Where to buy blank tapes

(For other accessories, check out Where to buy tape accessories).

Brand new blank tapes

There are currently just three major manufacturers of blank R2R tapes worldwide: ATR Magnetics, Recording the Masters and Capture.

ATR Magnetics (USA)

You can buy either direct from ATR or from a dealer. ATR’s online shop will currently only process orders from the USA. For international orders, see ATR’s worldwide dealer listings. ATR also stocks a wide range of other accessories.

Recording the Masters (France)

Again, you can buy either direct from RtM or from a dealer. RtM’s online shop is available to customers worldwide and the website also includes a list of dealers internationally. RtM also stocks a few accessories.

Capture, by Splicit (USA)

US-based Splicit, a supplier of reel audio products (and also a dealer of RtM tapes), sells ‘Capture’ audio recording tape which is “produced exclusively for us in a state of the art Certified System Quality ISO 9001 facility” (it’s manufactured in Australia by Greencorp).

‘New old’ and used tapes

In addition to the ‘new-new’ tapes being manufactured by the three companies listed above, you’ll also find people selling ‘new-old’ tapes made by the likes of Maxell, BASF, Emtec, Ampex, etc (i.e. tapes manufactured ‘back in the day’ but never used, still ‘new’ and sealed in their original packaging). Tapes can potentially remain in good working order for decades – but this is assuming that (a) they were of good quality to begin with, and (b) they’ve been kept in the right environmental conditions throughout their lifetime.

On which note, some of words of caution here. My own preference is always to buy new-new blank tapes, since (a) you know exactly what you’re getting, and (b) the price of new tape on pancakes isn’t so high anyway (it’s the reels that tend to be the pricey part). But, if you do want to go this route for whatever reason, I’d advise you to do your research. Here’s my personal take…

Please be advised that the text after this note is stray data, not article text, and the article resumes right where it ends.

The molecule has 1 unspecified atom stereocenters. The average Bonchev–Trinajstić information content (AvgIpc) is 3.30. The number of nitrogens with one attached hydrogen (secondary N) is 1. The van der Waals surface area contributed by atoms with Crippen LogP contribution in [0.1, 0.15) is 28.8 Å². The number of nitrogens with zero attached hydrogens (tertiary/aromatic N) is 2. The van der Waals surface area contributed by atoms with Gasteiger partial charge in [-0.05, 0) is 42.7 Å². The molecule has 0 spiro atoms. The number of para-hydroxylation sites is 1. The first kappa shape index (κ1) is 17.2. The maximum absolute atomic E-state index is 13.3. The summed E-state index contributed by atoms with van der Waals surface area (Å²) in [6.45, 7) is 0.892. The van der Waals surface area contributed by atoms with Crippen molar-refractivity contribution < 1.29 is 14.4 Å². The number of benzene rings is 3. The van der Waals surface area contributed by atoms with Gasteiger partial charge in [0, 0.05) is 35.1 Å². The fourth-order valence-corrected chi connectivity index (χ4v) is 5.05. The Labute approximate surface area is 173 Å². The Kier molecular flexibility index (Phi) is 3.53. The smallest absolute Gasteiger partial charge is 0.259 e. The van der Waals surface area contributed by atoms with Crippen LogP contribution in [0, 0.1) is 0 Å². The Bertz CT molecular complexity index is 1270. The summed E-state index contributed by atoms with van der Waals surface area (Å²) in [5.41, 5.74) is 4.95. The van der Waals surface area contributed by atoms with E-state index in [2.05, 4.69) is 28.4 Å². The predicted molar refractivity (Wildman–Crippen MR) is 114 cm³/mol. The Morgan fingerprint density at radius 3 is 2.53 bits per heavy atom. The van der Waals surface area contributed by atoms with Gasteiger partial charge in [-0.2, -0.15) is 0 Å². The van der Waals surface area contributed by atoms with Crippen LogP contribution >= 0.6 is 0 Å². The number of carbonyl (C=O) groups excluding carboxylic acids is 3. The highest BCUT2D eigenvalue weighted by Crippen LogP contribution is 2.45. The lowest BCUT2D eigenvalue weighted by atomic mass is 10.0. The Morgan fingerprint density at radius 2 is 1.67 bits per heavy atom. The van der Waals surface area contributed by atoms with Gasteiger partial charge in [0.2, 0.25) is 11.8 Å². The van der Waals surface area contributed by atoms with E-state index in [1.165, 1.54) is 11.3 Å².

Tapes made by BASF, Emtec, Agfa, RMG, RMGI and Pyral are all potentially decent bets as these were previous brand names of the same formulations that are now manufactured by Recording The Masters, which are super-stable. Ampex, on the other hand, was one of the worst ‘sticky shed’ offenders so I‘d be very careful there. There’s also Scotch / 3M (which I’d also maybe be cautious about), and Maxell and TDK (which are probably okay) – but again, it all depends on how the tapes have been stored throughout their lifetime, as well as on their original quality.

You’ll also find people selling ‘new-old’ pre-recorded tapes, also still in their original sealed packaging e.g. a commercially released recording that was unpopular (hence never sold/opened). These will tend to be very low priced and often come in job lots. Again, I personally wouldn’t recommend this route, since you have no idea what the tape’s bias characteristics are, and the tape used is highly unlikely to be of premium quality.

As for ‘old-old’ stock – used, pre-recorded tape – I can’t imagine why anyone would want to use these for recording over (some do, my advice is: don’t!).

Then again, in all of the above cases, if you’re considering buying new-old or old-old stock for the reels and/or the boxes rather than the tape, then that’s another matter – if the price is right and the quality decent, you could grab a bargain (and, if you get lucky, there might be a hidden gem of a recording tucked in there too!).

‘Refurbed’ tapes

Reel to Reel Warehouse (USA)

I recently came across this company, the first to certify and sell refurbished R2R tapes. Their website also provides a really useful resource listing all of the major tape brands and formulations, mapping out their history and answering questions such as: can the tapes be played; can they be used today to make quality recordings; are they in any danger of degradation, etc? (They also sell empty tape reels). It looks like a decent operation, though personally I’d want to ask a few questions before buying refurbed tapes. For example, some of the blanks are listed as having been baked. Baking is useful for temporarily restoring a precious old pre-recorded tape to useable quality so that you can make a copy of it, but it’s not a permanent fix. So do your research – if you’re considering a purchase, drop them a line, have a chat. Reassuringly, they offer a ’90-day no fuss replacement guarantee’.

For tape reels and other R2R kit, head over to Where to buy tape accessories.